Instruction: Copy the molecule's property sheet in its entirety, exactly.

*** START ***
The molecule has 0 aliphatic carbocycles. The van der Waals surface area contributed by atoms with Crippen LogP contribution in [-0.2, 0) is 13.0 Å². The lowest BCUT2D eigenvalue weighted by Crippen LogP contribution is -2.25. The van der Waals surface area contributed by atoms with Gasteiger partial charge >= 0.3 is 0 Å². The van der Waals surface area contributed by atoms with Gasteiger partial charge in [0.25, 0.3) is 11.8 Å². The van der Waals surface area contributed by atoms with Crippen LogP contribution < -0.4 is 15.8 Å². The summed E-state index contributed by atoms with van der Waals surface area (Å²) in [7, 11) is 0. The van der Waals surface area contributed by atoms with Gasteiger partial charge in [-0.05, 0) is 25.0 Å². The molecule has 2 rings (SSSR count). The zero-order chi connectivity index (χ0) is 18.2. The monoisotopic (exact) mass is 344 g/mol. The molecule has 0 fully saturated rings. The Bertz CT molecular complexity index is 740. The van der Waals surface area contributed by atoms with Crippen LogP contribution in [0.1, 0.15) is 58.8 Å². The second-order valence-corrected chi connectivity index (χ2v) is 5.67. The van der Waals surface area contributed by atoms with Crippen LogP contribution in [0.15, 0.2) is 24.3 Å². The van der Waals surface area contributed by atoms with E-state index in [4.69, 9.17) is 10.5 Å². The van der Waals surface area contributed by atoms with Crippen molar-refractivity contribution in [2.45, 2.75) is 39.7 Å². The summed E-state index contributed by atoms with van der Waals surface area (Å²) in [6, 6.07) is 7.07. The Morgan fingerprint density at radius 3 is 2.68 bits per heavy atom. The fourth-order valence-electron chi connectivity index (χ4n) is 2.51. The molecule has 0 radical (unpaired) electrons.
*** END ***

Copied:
The molecule has 0 aliphatic carbocycles. The van der Waals surface area contributed by atoms with Crippen LogP contribution in [-0.2, 0) is 13.0 Å². The lowest BCUT2D eigenvalue weighted by Crippen LogP contribution is -2.25. The van der Waals surface area contributed by atoms with Gasteiger partial charge >= 0.3 is 0 Å². The van der Waals surface area contributed by atoms with Gasteiger partial charge in [0.25, 0.3) is 11.8 Å². The van der Waals surface area contributed by atoms with Crippen LogP contribution < -0.4 is 15.8 Å². The summed E-state index contributed by atoms with van der Waals surface area (Å²) in [7, 11) is 0. The van der Waals surface area contributed by atoms with Gasteiger partial charge in [-0.05, 0) is 25.0 Å². The molecule has 2 rings (SSSR count). The zero-order chi connectivity index (χ0) is 18.2. The monoisotopic (exact) mass is 344 g/mol. The molecule has 0 fully saturated rings. The Bertz CT molecular complexity index is 740. The van der Waals surface area contributed by atoms with Crippen LogP contribution in [0.1, 0.15) is 58.8 Å². The second-order valence-corrected chi connectivity index (χ2v) is 5.67. The van der Waals surface area contributed by atoms with Crippen LogP contribution in [0.15, 0.2) is 24.3 Å². The van der Waals surface area contributed by atoms with E-state index in [4.69, 9.17) is 10.5 Å². The van der Waals surface area contributed by atoms with Crippen molar-refractivity contribution in [2.45, 2.75) is 39.7 Å². The summed E-state index contributed by atoms with van der Waals surface area (Å²) in [6, 6.07) is 7.07. The Morgan fingerprint density at radius 3 is 2.68 bits per heavy atom. The fourth-order valence-electron chi connectivity index (χ4n) is 2.51. The molecule has 0 radical (unpaired) electrons.